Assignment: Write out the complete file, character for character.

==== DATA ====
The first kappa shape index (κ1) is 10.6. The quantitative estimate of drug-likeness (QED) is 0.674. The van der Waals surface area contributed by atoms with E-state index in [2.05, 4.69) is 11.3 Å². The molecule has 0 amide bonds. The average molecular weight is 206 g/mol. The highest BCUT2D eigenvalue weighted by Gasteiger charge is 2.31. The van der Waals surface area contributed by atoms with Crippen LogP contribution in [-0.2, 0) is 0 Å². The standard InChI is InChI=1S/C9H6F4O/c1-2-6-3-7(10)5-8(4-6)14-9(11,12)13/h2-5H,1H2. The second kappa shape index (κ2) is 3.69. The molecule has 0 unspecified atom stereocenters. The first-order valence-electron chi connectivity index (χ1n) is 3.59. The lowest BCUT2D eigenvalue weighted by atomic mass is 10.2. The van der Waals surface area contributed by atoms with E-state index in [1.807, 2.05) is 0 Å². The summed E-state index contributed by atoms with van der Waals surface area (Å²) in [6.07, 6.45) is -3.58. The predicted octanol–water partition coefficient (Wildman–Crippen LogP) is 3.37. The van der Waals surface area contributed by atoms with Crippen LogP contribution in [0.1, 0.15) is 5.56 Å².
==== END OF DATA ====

The first kappa shape index (κ1) is 10.6. The quantitative estimate of drug-likeness (QED) is 0.674. The van der Waals surface area contributed by atoms with E-state index in [2.05, 4.69) is 11.3 Å². The molecule has 0 amide bonds. The average molecular weight is 206 g/mol. The highest BCUT2D eigenvalue weighted by Gasteiger charge is 2.31. The van der Waals surface area contributed by atoms with Crippen LogP contribution in [-0.2, 0) is 0 Å². The standard InChI is InChI=1S/C9H6F4O/c1-2-6-3-7(10)5-8(4-6)14-9(11,12)13/h2-5H,1H2. The second kappa shape index (κ2) is 3.69. The molecule has 0 unspecified atom stereocenters. The first-order valence-electron chi connectivity index (χ1n) is 3.59. The lowest BCUT2D eigenvalue weighted by atomic mass is 10.2. The van der Waals surface area contributed by atoms with E-state index in [1.807, 2.05) is 0 Å². The summed E-state index contributed by atoms with van der Waals surface area (Å²) in [6.07, 6.45) is -3.58. The predicted octanol–water partition coefficient (Wildman–Crippen LogP) is 3.37. The van der Waals surface area contributed by atoms with Crippen LogP contribution in [0.1, 0.15) is 5.56 Å².